The second reason for Java’s popularity is its design. Java is an object-oriented programming language, which means that it uses programming “objects” to represent and define behavior for both real-world objects and abstract concepts. Doug Lowe and Barry Burd provide an example in “Java for Dummies”: “Suppose you’re writing a payroll program. This program needs objects to represent the company’s employees. So, the program includes a class (probably named Employee) that defines the data and methods for each Employee object. Then, when your program runs, it uses this class to create an object for each of your company’s employees.” By creating an “object”, Java developers can thus define payroll activity for each employee. 

It’s an undeniably useful skill for both back end and front end developers alike.

11. Problem-Solving

Of course, problem-solving isn’t a technical skill like HTML, CSS, JavaScript, or their many implementations and libraries — but it is essential to front end development nonetheless. As the experts say, “Being good at solving non-developer problems often means you’re good at solving code problems, too. So much of good problem solving is really just breaking a big thing into smaller parts and tackling them one at a time.”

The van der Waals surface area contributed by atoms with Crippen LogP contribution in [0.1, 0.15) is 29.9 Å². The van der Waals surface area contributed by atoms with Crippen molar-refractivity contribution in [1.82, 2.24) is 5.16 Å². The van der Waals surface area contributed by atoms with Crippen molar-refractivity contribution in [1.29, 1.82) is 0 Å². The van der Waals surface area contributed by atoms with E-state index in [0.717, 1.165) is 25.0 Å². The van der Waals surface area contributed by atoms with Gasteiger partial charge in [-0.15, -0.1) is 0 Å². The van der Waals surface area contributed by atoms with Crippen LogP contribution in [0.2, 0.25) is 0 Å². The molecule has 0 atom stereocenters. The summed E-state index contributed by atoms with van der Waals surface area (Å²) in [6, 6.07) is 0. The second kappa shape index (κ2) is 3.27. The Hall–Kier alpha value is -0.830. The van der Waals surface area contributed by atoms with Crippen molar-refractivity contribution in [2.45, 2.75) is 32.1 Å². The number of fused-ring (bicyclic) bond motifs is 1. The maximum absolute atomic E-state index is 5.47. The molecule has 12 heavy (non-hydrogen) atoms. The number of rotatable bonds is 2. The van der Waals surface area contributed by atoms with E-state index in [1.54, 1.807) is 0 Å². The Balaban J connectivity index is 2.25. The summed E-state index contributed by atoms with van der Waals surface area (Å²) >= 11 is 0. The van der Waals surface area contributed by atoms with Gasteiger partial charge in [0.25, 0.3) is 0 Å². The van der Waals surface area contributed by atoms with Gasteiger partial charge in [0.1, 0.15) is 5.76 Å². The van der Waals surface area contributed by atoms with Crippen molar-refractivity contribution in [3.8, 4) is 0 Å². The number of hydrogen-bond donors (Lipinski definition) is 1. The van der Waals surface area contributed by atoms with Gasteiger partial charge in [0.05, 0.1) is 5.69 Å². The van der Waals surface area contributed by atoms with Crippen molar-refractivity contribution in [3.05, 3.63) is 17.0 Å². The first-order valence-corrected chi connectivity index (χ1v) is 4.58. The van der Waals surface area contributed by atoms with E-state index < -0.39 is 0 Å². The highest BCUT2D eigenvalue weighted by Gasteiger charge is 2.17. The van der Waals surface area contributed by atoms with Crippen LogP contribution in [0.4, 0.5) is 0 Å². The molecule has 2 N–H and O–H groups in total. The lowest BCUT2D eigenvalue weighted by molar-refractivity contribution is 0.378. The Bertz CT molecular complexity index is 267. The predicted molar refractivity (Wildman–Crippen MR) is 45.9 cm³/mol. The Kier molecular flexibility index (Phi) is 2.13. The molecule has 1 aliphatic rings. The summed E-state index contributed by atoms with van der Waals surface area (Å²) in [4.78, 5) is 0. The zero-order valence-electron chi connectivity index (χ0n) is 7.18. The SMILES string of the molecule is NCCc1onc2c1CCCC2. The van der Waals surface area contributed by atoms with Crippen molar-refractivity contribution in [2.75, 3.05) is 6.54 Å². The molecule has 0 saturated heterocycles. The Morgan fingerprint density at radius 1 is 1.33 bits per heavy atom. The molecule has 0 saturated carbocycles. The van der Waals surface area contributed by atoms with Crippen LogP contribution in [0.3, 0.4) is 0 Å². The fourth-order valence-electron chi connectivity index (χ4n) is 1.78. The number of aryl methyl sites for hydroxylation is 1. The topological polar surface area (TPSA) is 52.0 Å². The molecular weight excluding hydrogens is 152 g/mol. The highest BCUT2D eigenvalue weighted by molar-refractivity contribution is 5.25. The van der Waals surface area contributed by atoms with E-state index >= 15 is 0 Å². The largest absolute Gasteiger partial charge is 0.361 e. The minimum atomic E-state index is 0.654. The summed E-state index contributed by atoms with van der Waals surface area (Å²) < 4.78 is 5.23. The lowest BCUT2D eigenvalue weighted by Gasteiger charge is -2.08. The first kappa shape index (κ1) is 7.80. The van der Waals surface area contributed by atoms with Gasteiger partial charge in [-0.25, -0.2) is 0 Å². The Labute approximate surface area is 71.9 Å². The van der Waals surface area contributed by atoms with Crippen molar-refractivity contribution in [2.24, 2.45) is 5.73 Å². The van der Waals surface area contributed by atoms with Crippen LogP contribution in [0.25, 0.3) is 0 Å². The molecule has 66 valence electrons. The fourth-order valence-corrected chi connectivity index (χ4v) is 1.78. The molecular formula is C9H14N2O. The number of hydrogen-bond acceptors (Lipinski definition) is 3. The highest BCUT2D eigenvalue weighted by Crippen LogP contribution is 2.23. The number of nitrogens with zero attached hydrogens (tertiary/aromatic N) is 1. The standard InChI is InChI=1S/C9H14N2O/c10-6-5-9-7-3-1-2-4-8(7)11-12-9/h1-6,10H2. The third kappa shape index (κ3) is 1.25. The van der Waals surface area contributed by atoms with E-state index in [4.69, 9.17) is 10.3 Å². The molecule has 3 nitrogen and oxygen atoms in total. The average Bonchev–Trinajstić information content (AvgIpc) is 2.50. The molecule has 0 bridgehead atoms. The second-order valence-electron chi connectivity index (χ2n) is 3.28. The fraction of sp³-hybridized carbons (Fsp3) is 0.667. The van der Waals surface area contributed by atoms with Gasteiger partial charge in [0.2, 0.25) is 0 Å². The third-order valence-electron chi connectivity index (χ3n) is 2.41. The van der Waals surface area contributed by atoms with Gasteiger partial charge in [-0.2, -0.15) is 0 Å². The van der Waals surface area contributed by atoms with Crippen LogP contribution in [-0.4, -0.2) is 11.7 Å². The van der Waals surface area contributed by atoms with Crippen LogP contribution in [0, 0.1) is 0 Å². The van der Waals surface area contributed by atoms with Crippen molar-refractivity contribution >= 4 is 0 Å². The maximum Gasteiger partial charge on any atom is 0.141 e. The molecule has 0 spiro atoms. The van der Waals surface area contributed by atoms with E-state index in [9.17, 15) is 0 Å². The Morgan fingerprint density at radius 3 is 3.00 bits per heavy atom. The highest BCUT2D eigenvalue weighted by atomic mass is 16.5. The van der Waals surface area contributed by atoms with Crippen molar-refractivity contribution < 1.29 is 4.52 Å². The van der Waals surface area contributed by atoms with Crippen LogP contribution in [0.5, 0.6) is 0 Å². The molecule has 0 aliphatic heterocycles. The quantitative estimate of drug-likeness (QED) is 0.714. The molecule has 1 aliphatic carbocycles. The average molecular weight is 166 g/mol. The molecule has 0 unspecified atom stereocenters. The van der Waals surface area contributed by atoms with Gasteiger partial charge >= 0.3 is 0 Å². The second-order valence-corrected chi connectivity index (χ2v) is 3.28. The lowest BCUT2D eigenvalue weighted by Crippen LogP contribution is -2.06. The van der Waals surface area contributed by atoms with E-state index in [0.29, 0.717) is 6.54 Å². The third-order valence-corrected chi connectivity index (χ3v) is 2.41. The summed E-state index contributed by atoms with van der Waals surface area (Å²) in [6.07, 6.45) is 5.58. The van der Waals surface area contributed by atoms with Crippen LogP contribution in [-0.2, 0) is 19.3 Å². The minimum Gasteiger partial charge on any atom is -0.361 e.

Luckily, you already have practice solving problems, whether at home, school, or work. With a little effort, these experiences in other arenas can translate over into your efforts as a front end developer. Whether you’re getting your bachelor’s in computer science or attending a coding boot camp, your ingenuity and willingness to tackle problems will help you in your explorations as a front end developer. 

You’ll need the technical skills mentioned above for your career, but the foundations of front end development are much more universal: endless curiosity, a willingness to experiment, and critical thinking. Whether you’re just starting or want to expand your career options, front end development holds boundless possibilities for aspiring programmers. 

It’s almost impossible to imagine today’s world without the web, which indicates just how vital front end developers are to the business and social worlds we interact with every day — from shopping on Amazon to catching up with friends on Facebook, Twitter, or Instagram. Explore your educational options, and you, too, can open the door to this growing, challenging field.